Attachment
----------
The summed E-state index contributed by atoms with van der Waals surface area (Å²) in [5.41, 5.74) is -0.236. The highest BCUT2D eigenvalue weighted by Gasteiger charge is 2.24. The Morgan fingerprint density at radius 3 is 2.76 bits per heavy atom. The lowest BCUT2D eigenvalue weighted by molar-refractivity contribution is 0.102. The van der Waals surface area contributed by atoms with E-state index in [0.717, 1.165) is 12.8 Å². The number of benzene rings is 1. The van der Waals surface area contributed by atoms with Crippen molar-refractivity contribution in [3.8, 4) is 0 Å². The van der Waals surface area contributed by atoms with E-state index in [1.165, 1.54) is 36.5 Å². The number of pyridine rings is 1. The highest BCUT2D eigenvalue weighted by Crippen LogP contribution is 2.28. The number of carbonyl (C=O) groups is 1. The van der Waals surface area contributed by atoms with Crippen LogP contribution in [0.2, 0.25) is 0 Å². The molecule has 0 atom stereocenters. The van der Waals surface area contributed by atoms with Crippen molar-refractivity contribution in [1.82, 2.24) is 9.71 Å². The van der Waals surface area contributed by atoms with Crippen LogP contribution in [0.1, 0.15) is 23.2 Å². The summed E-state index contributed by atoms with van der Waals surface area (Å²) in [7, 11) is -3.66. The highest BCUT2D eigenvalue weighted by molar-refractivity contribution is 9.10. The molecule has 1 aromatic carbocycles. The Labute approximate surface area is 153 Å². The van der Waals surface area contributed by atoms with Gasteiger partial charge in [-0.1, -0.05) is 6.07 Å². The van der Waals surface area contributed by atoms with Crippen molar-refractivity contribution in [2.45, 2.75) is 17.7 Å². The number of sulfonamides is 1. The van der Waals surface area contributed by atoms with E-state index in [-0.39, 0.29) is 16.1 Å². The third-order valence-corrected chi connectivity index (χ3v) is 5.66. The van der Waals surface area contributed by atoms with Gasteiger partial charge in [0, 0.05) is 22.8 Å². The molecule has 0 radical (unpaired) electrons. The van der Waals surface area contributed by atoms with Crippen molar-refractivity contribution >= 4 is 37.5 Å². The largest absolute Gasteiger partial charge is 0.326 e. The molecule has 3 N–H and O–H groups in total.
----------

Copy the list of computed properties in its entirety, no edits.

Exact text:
The summed E-state index contributed by atoms with van der Waals surface area (Å²) in [5.41, 5.74) is -0.236. The highest BCUT2D eigenvalue weighted by Gasteiger charge is 2.24. The Morgan fingerprint density at radius 3 is 2.76 bits per heavy atom. The lowest BCUT2D eigenvalue weighted by molar-refractivity contribution is 0.102. The van der Waals surface area contributed by atoms with E-state index in [0.717, 1.165) is 12.8 Å². The number of benzene rings is 1. The van der Waals surface area contributed by atoms with Crippen molar-refractivity contribution in [3.8, 4) is 0 Å². The van der Waals surface area contributed by atoms with E-state index in [1.165, 1.54) is 36.5 Å². The number of pyridine rings is 1. The highest BCUT2D eigenvalue weighted by Crippen LogP contribution is 2.28. The number of carbonyl (C=O) groups is 1. The van der Waals surface area contributed by atoms with Crippen LogP contribution in [0.2, 0.25) is 0 Å². The molecule has 0 atom stereocenters. The van der Waals surface area contributed by atoms with Crippen molar-refractivity contribution in [1.82, 2.24) is 9.71 Å². The van der Waals surface area contributed by atoms with Crippen LogP contribution in [0.1, 0.15) is 23.2 Å². The summed E-state index contributed by atoms with van der Waals surface area (Å²) in [7, 11) is -3.66. The highest BCUT2D eigenvalue weighted by molar-refractivity contribution is 9.10. The molecule has 1 aromatic carbocycles. The Labute approximate surface area is 153 Å². The van der Waals surface area contributed by atoms with Gasteiger partial charge in [-0.1, -0.05) is 6.07 Å². The van der Waals surface area contributed by atoms with Crippen molar-refractivity contribution in [2.45, 2.75) is 17.7 Å². The number of sulfonamides is 1. The van der Waals surface area contributed by atoms with E-state index in [-0.39, 0.29) is 16.1 Å². The third-order valence-corrected chi connectivity index (χ3v) is 5.66. The van der Waals surface area contributed by atoms with Gasteiger partial charge in [0, 0.05) is 22.8 Å². The molecule has 0 radical (unpaired) electrons. The van der Waals surface area contributed by atoms with Crippen molar-refractivity contribution >= 4 is 37.5 Å². The largest absolute Gasteiger partial charge is 0.326 e. The molecule has 3 N–H and O–H groups in total.